Hey friends - after attending an intense week-long training course at Wharton, I have summarized my key takeaways in a series of posts. Subscribe to The Debrief to receive my learnings directly in your inbox.
Morning of Day 1 - We heard from Professor Eric Bradlow of The Wharton School on the importance of Customer Lifetime Value (CLV) in the field of Marketing
Some companies price their products based on their CPA (i.e. “it cost us $5 to make this product, let’s sell it for $6 to make 20% margin”). However, optimizing for a low CPA often correlates to low value and retention because if users are cheap to acquire for us, they’re also cheap for our competitors
From a purely business standpoint, you shouldn’t focus all your efforts on the highest CLV customers since they will be buying your products anyways.
Imagine if Apple could stack rank every customer that walks through the door from highest to lowest CLV, they should NOT serve the highest CLV customers first because they’re already die-hard Apple fans!
If we look strictly at the CLV equation, we see there are 4 main contributors to CLV:
As marketers, we have limited marketing dollars to spend, so which area should we spend that additional $1 in marketing budget? Hence the need for optimal resource allocation
The primary reason to calculate CLV is NOT to minimize customer churn, but to optimize for customer acquisition. And if you don’t have workable data on hand to calculate CLV, make assumptions.
Obviously we’d like to acquire high CLV customers, but how do we calculate the CLV of these “unknown” customers?
First, we calculate the CLV of our existing customers, and identify the ones with the highest CLV. Then, we look for commonalities of those customers (demographics as an example) to “predict” what types of new users would turn out to be high CLV customers.
The concept of “versioning” means to put out different types of products and let the customers decide which “version” they want. Airlines do this perfectly: First Class, Business Class, Premium Economy…and Economy.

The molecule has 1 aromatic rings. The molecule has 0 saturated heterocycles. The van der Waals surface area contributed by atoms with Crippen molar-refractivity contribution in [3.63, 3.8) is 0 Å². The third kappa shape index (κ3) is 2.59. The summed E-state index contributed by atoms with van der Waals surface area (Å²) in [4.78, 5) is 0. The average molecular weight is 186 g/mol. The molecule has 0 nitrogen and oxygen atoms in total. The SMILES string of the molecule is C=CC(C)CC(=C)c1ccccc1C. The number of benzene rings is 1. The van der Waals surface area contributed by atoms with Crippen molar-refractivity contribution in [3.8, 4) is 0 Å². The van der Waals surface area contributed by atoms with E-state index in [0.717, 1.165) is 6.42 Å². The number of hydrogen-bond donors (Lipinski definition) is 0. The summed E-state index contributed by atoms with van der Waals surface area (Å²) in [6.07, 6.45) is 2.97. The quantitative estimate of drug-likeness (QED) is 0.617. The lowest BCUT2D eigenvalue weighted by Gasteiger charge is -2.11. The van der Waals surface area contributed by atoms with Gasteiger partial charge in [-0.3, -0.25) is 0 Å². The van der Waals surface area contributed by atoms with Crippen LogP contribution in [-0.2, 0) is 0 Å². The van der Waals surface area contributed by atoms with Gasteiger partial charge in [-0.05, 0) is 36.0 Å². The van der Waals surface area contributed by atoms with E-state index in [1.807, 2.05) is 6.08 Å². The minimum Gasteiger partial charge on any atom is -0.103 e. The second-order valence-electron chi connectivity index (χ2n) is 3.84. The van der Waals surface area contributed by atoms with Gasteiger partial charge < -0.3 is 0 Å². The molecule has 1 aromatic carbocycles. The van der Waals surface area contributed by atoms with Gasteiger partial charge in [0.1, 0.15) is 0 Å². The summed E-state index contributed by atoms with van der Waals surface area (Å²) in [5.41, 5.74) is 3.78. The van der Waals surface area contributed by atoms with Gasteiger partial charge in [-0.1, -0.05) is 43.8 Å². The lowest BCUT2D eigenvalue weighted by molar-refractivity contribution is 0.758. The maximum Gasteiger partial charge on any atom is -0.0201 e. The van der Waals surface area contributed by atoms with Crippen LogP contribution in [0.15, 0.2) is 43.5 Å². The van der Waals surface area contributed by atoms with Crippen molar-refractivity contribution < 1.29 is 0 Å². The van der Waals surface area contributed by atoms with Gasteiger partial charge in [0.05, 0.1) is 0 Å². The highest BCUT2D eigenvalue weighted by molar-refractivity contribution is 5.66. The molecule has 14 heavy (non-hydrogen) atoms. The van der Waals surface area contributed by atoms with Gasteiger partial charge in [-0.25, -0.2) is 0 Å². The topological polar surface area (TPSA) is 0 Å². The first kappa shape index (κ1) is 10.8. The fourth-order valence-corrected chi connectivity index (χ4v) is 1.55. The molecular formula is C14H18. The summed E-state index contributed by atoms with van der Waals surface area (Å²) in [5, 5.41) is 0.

We know exactly what we need to do to drink limitless champagne and sleep on a king-size bed 10,000 miles in the air.
Huge companies like P&G and Unilever create “Flanker Brands” for the purpose of segmentation; they want to capture both the high-end market (high price, high quality) and the low-end (low price, low quality) without affecting their parent brand.
This is an extremely basic marketing concept, but one that is crucial to get right. I work on the Google Ads product at work so let’s apply this in an oversimplified way for my marketing campaigns -
We have (1) Large advertisers (2) Medium-sized advertisers (3) Small-business advertisers (segmented based on their quarterly spend)
One of my marketing campaigns specifically targets a sub-segment of (3) Small-business advertisers who have the potentially to grow quickly (within 1 quarter) to (1) Large advertisers
Although Google Ads is suitable for businesses of all sizes, the messaging of my marketing campaign positions the product - Google Ads - as an advertising platform that that relies on Machine Learning to help advertisers find high value users using a very limited data set (small advertisers may not have that much existing customer data).
This is another example of “the key to segmentation is sacrifice” since although Google Ads can be and is used by businesses of all shapes and sizes, my marketing campaign will be more effective if I target 1 specific segment.
This wraps up the key learnings from the morning session of Day 1, stay tuned for takeaways from the rest of the week!
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